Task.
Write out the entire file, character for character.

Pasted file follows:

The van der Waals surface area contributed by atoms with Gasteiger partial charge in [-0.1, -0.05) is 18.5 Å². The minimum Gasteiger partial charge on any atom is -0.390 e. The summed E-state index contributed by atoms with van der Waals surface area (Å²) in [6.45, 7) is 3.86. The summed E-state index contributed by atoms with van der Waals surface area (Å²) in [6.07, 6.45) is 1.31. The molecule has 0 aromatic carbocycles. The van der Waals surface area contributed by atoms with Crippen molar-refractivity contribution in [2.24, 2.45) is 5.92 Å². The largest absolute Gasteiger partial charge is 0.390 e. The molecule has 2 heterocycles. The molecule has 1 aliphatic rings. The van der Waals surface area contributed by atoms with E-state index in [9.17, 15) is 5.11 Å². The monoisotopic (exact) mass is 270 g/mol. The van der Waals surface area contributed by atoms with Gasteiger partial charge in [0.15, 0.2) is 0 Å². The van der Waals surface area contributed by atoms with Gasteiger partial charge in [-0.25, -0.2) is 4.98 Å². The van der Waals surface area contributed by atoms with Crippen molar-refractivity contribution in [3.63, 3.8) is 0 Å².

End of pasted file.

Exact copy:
The van der Waals surface area contributed by atoms with Gasteiger partial charge in [-0.1, -0.05) is 18.5 Å². The minimum Gasteiger partial charge on any atom is -0.390 e. The summed E-state index contributed by atoms with van der Waals surface area (Å²) in [6.45, 7) is 3.86. The summed E-state index contributed by atoms with van der Waals surface area (Å²) in [6.07, 6.45) is 1.31. The molecule has 0 aromatic carbocycles. The van der Waals surface area contributed by atoms with Crippen molar-refractivity contribution in [2.24, 2.45) is 5.92 Å². The largest absolute Gasteiger partial charge is 0.390 e. The molecule has 2 heterocycles. The molecule has 1 aliphatic rings. The van der Waals surface area contributed by atoms with E-state index in [9.17, 15) is 5.11 Å². The monoisotopic (exact) mass is 270 g/mol. The van der Waals surface area contributed by atoms with Gasteiger partial charge in [0.15, 0.2) is 0 Å². The van der Waals surface area contributed by atoms with Gasteiger partial charge in [-0.25, -0.2) is 4.98 Å². The van der Waals surface area contributed by atoms with Crippen molar-refractivity contribution in [3.63, 3.8) is 0 Å².